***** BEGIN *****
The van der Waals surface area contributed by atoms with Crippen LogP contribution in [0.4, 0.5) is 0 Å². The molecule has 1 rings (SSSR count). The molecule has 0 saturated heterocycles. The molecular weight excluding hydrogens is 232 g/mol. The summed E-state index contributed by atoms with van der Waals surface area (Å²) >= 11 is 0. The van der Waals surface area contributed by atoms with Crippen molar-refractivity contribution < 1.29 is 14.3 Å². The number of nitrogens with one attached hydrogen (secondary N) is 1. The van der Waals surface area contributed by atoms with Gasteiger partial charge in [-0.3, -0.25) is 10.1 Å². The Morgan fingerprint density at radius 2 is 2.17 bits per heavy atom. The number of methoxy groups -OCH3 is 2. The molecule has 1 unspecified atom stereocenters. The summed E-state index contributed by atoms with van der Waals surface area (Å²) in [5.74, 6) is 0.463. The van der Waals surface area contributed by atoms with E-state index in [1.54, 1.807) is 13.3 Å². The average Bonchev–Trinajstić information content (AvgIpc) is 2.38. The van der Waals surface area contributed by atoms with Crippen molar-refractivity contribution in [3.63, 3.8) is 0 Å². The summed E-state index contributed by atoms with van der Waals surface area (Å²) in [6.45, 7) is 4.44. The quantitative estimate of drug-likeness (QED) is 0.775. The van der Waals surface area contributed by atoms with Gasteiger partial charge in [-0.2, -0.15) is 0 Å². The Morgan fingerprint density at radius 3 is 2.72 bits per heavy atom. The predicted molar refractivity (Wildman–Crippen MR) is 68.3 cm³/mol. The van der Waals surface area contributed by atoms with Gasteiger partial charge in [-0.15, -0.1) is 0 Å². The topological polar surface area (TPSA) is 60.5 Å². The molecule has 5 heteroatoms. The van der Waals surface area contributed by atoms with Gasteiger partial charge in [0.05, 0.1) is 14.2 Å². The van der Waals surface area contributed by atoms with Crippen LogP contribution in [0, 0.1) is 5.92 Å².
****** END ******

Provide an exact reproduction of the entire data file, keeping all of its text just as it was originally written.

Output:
The van der Waals surface area contributed by atoms with Crippen LogP contribution in [0.4, 0.5) is 0 Å². The molecule has 1 rings (SSSR count). The molecule has 0 saturated heterocycles. The molecular weight excluding hydrogens is 232 g/mol. The summed E-state index contributed by atoms with van der Waals surface area (Å²) >= 11 is 0. The van der Waals surface area contributed by atoms with Crippen molar-refractivity contribution < 1.29 is 14.3 Å². The number of nitrogens with one attached hydrogen (secondary N) is 1. The van der Waals surface area contributed by atoms with Gasteiger partial charge in [-0.3, -0.25) is 10.1 Å². The Morgan fingerprint density at radius 2 is 2.17 bits per heavy atom. The number of methoxy groups -OCH3 is 2. The molecule has 1 unspecified atom stereocenters. The summed E-state index contributed by atoms with van der Waals surface area (Å²) in [5.74, 6) is 0.463. The van der Waals surface area contributed by atoms with E-state index in [1.54, 1.807) is 13.3 Å². The average Bonchev–Trinajstić information content (AvgIpc) is 2.38. The van der Waals surface area contributed by atoms with Crippen molar-refractivity contribution in [3.63, 3.8) is 0 Å². The summed E-state index contributed by atoms with van der Waals surface area (Å²) in [6.45, 7) is 4.44. The quantitative estimate of drug-likeness (QED) is 0.775. The van der Waals surface area contributed by atoms with Gasteiger partial charge in [-0.2, -0.15) is 0 Å². The Morgan fingerprint density at radius 3 is 2.72 bits per heavy atom. The predicted molar refractivity (Wildman–Crippen MR) is 68.3 cm³/mol. The van der Waals surface area contributed by atoms with Gasteiger partial charge in [-0.15, -0.1) is 0 Å². The topological polar surface area (TPSA) is 60.5 Å². The molecule has 5 heteroatoms. The van der Waals surface area contributed by atoms with Gasteiger partial charge in [0.05, 0.1) is 14.2 Å². The van der Waals surface area contributed by atoms with Crippen LogP contribution in [0, 0.1) is 5.92 Å².